Carolyn Malachi isn’t your average artist. The Grammy-nominated singer/songwriter has garnered a large following of fans (her tribe, as she affectionately refers to them) with a sound that merges jazz, hip-hop, R&B and spoken word. But that’s not the only reason Malachi, the great-granddaughter of jazz pianist John Malachi, is in her own lane. It’s the fact that the Washington D.C. native enjoys and truly understands the worlds of technology and social media.
Always looking for innovative ways to market her music, Malachi is the first known recording artist to accept Bitcoin payments for her music, giving more people access to her most recent album, Gold, and her catalog of music—a win-win situation for both the songstress, fans and the digital currency company. Her tech and social-savvy ways have led to Flipboard recognition, placing her in its Creator Spotlight section, making her the first African American to be spotlighted by the social magazine platform. She has an Argo Tea partnership that gave customers access to stream Malachi’s entire album from their homepage, as well as a free song download to its patrons through their social media page. And she has a collaboration with social commerce platform Shopcade, which gave a fan the opportunity to style her for the music video “All Right,” a summer appearance on “The Daily Buzz” and a live performance.
We could go on and on about Malachi’s tech know-how and sure her 20.8K Twitter followers could co-sign, but we spoke with the artist to see how she’s used technology to further her brand, why Bitcoin is her new currency of choice and which items she considers her favorite tech tools.
MadameNoire: What peaked your interest in technology and STEM overall?
Carolyn Malachi: The technology at our fingertips enhances our lives. While we know this, we also know very little about how it works. I see STEM as a way of empowering each of us with the skill to engineer real-time solutions to real-time issues.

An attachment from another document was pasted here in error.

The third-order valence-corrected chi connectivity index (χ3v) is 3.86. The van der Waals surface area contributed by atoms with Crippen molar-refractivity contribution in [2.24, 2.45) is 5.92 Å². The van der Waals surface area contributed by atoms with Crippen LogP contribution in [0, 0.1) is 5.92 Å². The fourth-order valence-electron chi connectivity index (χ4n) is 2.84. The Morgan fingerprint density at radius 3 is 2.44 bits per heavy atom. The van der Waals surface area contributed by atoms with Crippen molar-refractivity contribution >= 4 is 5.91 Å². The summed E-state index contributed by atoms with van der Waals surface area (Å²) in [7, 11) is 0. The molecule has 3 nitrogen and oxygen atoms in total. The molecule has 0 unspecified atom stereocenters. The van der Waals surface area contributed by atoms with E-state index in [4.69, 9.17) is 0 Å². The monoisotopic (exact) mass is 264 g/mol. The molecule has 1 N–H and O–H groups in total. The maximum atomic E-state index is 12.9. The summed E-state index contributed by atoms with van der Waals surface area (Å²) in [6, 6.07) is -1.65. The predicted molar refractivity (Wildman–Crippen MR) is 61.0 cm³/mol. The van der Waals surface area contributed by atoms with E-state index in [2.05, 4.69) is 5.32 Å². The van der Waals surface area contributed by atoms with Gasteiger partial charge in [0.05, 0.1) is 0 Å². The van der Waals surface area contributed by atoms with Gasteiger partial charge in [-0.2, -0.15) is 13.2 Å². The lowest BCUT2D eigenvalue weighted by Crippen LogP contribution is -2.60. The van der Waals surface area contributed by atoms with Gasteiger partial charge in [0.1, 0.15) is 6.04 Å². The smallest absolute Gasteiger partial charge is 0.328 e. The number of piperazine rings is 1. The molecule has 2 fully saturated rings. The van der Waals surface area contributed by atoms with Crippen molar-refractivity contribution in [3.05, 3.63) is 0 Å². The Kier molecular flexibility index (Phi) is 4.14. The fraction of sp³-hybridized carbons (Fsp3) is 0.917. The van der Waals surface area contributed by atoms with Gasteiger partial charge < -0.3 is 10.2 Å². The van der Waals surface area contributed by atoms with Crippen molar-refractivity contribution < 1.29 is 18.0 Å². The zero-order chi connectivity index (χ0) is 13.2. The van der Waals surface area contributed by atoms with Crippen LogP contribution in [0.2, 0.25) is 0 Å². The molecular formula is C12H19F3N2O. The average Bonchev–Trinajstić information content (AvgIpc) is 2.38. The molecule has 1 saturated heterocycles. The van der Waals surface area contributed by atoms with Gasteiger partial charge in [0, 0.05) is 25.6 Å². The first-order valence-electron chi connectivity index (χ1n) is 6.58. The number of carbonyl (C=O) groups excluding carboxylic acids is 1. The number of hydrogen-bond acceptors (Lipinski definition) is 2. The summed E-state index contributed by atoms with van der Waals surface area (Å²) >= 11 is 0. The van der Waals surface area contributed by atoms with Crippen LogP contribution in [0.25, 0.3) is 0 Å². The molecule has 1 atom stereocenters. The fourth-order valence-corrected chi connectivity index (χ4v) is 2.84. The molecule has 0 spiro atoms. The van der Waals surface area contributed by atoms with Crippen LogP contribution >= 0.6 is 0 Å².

MN: The music industry has changed tremendously due to technology. Whereas some have chosen to work against the change, you’ve completely embraced it. Why is that?
CM: Consider the first printed sheet music. Think of vinyl records, cassettes, CDs, MP3s — each of these technological developments, while giving the music consumer greater access to the music they loved, also had an economic impact on the music creators. Embracing technology has kept me ahead of the curve. History says that technology will always be with the people. That is where I choose to be.
MN: One platform you seem to be quite fond of is Bitcoin. How have you used Bitcoin? What does it offer you as an entrepreneur and artist?
CM: I began accepting Bitcoin for music sales in October 2013. Because no bank or government regulates the cryptocurrency, I can sell my CDs to people who live in countries where traditional forms of payment are not accepted. When I see that songs like “Beautiful Dreamer” and “Free Your Mind” have reached people around the world, in physical CD format, I smile.
MN: What are your favorite tech tools/gadgets?
CM: Creative collaborations require frequent communication. WhatsApp meets my mobile messaging needs. I have many, domestic and abroad.
I have yet to meet a studio microphone that picks up the extreme lows and highs of my voice with the clarity and warmth of the Manley Reference Cardioid Microphone (the Aston Martin of studio mics). I need a live-performance mic with the same capability.
Coinbase is a digital wallet. I use it to accept Bitcoin for music sales.
MN: How has tech allowed you to take your brand to the next level?
CM: Well, a brand can only thrive if the real product is in top shape. Trying new tech, then adopting the tech that works for me, enhances my creative process. It reinforces the value of trial-and-error. Knowing what works is just as important as knowing what does not. That awareness keeps the music authentic.
MN: What’s next for you? Any announcements we should be on the lookout for?
CM: Absolutely! The NCAA invited me to sing the national anthem at the 2014 Women’s Final Four in Nashville. Playing college basketball at Shepherd University gave me the foundation for a successful music career. Still with me are the values I learned as a student athlete: teamwork, precision, endurance, and vision. It is nice to see things come full circle.
Based in New York City, Janel Martinez is a multimedia journalist who covers technology and entrepreneurship. She is the founder of “Ain’t I Latina?” an online destination geared toward Afro-Latinas. You can follow her up-to-the-minute musings on Twitter @janelmwrites.
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